Bri Lacy, an attorney in Florida, was ready to purchase a home. She contacted her lender to get pre-approved for a mortgage. But there was a problem — her federal student loans were in an automatic forbearance due to the CARES Act, and having no student loan payments due was unacceptable to her mortgage lender.
Lacy explained, “I don’t have a billed amount. Even though I have documentation that says what my monthly student loan payment is under an income-driven repayment plan if I was not in forbearance, the underwriter of the mortgage loan uses a 1% [of the student loan balance] figure to determine my monthly student loan payment.” As a result, the mortgage lender concluded that Lacy’s student loan payment is hundreds of dollars higher than what it actually would be if she was not in the CARES Act forbearance.
“I’m quite bummed,” she said. She said that she can either choose to pay much higher payments than she needs to right now under the terms of the CARES Act, just to be qualified for a mortgage, or she may have to wait and potentially miss out on some of the lowest mortgage interest rates she has seen in years.
CARES Act Forbearance And Mortgages
What exactly is going on here? Rory Gill, a real estate attorney in Boston, explained.
“The CARES Act administrative forbearance can be both a blessing and a curse,” Gill said. “For those who need the reprieve, it can be an opportunity to save, or a short-term financial savior. For homebuyers, though, it can have disastrous consequences for mortgage loan eligibility.”
Student Loans And Your Credit Score: Qualifications And Impact
Gill explained, “Most lenders will use the actual monthly student loan obligation in [mortgage] underwriting calculations — unless that number is zero. When it’s zero, lending standards assume a monthly payment of 1% of the loan balance. For those carrying high student loan balances, this throws off the math pretty substantially.”
Gill noted that a homebuyer with an income of $70,000 and no debt should be able to qualify for monthly housing expenses of about $1,633. That’s up to a $350,000 mortgage loan. If she had $150,000 of student loan debt and was using a REPAYE payment plan, her student loan payment would be around $430 per month. That’s not enough to impact her maximum mortgage loan amount — assuming she has no other debts.
Gill explained, however, that this same situation is thrown out of balance during the CARES Act forbearance period. Even though her monthly student loan obligation is less (zero, in fact) during the CARES Act forbearance, mortgage lenders will treat her as a greater risk. Using the 1% rule, mortgage underwriters will assume that her monthly student loan payment is $1,500. As a result, she may now only qualify for a maximum monthly housing online title loans OR payment of $600. At most, that’s a mortgage loan of $120,000.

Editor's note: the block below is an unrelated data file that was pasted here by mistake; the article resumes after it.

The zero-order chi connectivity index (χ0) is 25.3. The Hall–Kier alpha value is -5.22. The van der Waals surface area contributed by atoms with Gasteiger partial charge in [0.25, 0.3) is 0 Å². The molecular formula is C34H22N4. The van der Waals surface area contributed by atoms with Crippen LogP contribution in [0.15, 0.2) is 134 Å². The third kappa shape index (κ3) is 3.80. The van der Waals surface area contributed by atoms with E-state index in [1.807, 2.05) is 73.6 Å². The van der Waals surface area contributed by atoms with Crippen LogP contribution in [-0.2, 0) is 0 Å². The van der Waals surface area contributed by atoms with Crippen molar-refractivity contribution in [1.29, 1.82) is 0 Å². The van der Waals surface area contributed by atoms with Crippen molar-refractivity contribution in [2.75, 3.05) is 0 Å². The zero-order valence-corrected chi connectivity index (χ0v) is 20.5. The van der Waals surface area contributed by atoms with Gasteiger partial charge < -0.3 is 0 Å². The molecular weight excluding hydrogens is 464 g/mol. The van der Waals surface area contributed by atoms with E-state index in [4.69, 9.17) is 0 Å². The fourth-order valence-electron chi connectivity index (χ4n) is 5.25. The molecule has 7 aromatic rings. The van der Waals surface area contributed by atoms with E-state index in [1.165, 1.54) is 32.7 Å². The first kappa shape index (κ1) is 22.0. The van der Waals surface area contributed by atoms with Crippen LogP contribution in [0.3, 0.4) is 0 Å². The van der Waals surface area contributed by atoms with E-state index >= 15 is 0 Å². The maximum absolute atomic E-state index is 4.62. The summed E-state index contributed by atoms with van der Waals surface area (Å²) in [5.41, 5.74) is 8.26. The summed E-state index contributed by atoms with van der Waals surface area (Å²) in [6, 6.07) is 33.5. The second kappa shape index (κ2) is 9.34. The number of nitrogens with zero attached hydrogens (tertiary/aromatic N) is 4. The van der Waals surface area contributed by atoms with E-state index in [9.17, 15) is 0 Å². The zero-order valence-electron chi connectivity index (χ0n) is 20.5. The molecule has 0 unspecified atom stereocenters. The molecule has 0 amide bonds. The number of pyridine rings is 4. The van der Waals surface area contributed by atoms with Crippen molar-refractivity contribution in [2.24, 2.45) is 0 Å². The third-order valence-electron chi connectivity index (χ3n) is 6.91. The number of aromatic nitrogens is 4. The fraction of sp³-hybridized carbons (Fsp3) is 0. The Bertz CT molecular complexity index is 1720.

What Can Student Loan Borrowers Do To Get Mortgage Approval?
For many student loan borrowers, options are fairly limited in these circumstances. Borrowers may be faced with a difficult choice to either opt out of the CARES Act forbearance solely to get mortgage approval, or waiting until the forbearance ends (at which point interest rates could be higher).
Lacy tried a different approach, and opted to work directly with her mortgage lender to push them to make an exception for her case. Her initial experience with the lender was “terrible,” as she had to work with multiple agents and supervisors, some of whom did not seem to understand the nature of her difficulties.
Lacy wound up sending her mortgage lender a copy of her last student loan bill prior to the forbearance, a statement showing her progress towards loan forgiveness, and a letter from her student loan servicer explaining how the CARES Act forbearance works. She also sent over her most recent student loan monthly payment schedule that confirms her monthly billed payments though 2021, after the CARES Act forbearance ends.
Finally, Lacy received good news — she was pre-approved for the mortgage. However, her lender explained that once she moves forward with a home purchase, her lender will have to submit all of her paperwork to the underwriter, who will then make a final determination.
“I feel confident that with both my loan payment schedule and my latest proof of anticipated loan forgiveness, it will be fine,” Lacy said. But this entire process, she noted, has been exhausting.